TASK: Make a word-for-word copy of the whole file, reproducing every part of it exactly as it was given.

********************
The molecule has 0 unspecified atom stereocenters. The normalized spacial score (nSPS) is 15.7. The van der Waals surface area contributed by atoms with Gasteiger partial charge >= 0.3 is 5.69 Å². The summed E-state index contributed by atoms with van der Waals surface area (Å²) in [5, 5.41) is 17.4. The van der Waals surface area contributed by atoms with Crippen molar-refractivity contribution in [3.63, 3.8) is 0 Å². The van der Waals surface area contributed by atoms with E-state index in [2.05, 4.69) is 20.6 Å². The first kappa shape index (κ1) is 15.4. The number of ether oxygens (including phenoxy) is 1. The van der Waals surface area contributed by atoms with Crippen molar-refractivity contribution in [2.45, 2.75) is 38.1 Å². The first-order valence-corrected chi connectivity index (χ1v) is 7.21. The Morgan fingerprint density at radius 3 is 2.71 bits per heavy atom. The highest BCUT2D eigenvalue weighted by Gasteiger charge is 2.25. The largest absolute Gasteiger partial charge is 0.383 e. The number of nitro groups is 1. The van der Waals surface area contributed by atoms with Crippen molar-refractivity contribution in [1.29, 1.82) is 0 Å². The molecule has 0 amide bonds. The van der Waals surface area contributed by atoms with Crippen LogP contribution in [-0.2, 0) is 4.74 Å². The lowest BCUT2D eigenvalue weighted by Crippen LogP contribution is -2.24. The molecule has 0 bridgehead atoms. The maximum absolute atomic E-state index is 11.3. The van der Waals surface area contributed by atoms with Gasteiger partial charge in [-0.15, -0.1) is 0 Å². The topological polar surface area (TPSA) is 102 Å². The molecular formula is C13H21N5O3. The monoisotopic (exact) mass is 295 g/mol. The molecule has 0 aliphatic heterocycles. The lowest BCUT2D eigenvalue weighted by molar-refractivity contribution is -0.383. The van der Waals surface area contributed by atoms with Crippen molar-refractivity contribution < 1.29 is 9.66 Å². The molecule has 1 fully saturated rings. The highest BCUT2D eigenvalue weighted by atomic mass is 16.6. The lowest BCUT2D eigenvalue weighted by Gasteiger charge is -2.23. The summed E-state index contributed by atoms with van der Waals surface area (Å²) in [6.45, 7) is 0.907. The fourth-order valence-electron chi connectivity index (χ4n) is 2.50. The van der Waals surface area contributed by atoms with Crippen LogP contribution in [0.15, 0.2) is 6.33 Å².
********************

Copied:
The molecule has 0 unspecified atom stereocenters. The normalized spacial score (nSPS) is 15.7. The van der Waals surface area contributed by atoms with Gasteiger partial charge >= 0.3 is 5.69 Å². The summed E-state index contributed by atoms with van der Waals surface area (Å²) in [5, 5.41) is 17.4. The van der Waals surface area contributed by atoms with Crippen molar-refractivity contribution in [3.63, 3.8) is 0 Å². The van der Waals surface area contributed by atoms with E-state index in [2.05, 4.69) is 20.6 Å². The first kappa shape index (κ1) is 15.4. The number of ether oxygens (including phenoxy) is 1. The van der Waals surface area contributed by atoms with Crippen molar-refractivity contribution in [2.45, 2.75) is 38.1 Å². The first-order valence-corrected chi connectivity index (χ1v) is 7.21. The Morgan fingerprint density at radius 3 is 2.71 bits per heavy atom. The highest BCUT2D eigenvalue weighted by Gasteiger charge is 2.25. The largest absolute Gasteiger partial charge is 0.383 e. The number of nitro groups is 1. The van der Waals surface area contributed by atoms with Crippen molar-refractivity contribution in [1.29, 1.82) is 0 Å². The molecule has 0 amide bonds. The van der Waals surface area contributed by atoms with Crippen LogP contribution in [-0.2, 0) is 4.74 Å². The lowest BCUT2D eigenvalue weighted by Crippen LogP contribution is -2.24. The molecule has 0 bridgehead atoms. The maximum absolute atomic E-state index is 11.3. The van der Waals surface area contributed by atoms with Gasteiger partial charge in [-0.15, -0.1) is 0 Å². The topological polar surface area (TPSA) is 102 Å². The molecular formula is C13H21N5O3. The monoisotopic (exact) mass is 295 g/mol. The molecule has 0 aliphatic heterocycles. The lowest BCUT2D eigenvalue weighted by molar-refractivity contribution is -0.383. The van der Waals surface area contributed by atoms with Crippen molar-refractivity contribution < 1.29 is 9.66 Å². The molecule has 1 fully saturated rings. The highest BCUT2D eigenvalue weighted by atomic mass is 16.6. The lowest BCUT2D eigenvalue weighted by Gasteiger charge is -2.23. The summed E-state index contributed by atoms with van der Waals surface area (Å²) in [6.45, 7) is 0.907. The fourth-order valence-electron chi connectivity index (χ4n) is 2.50. The van der Waals surface area contributed by atoms with Crippen LogP contribution in [0.15, 0.2) is 6.33 Å².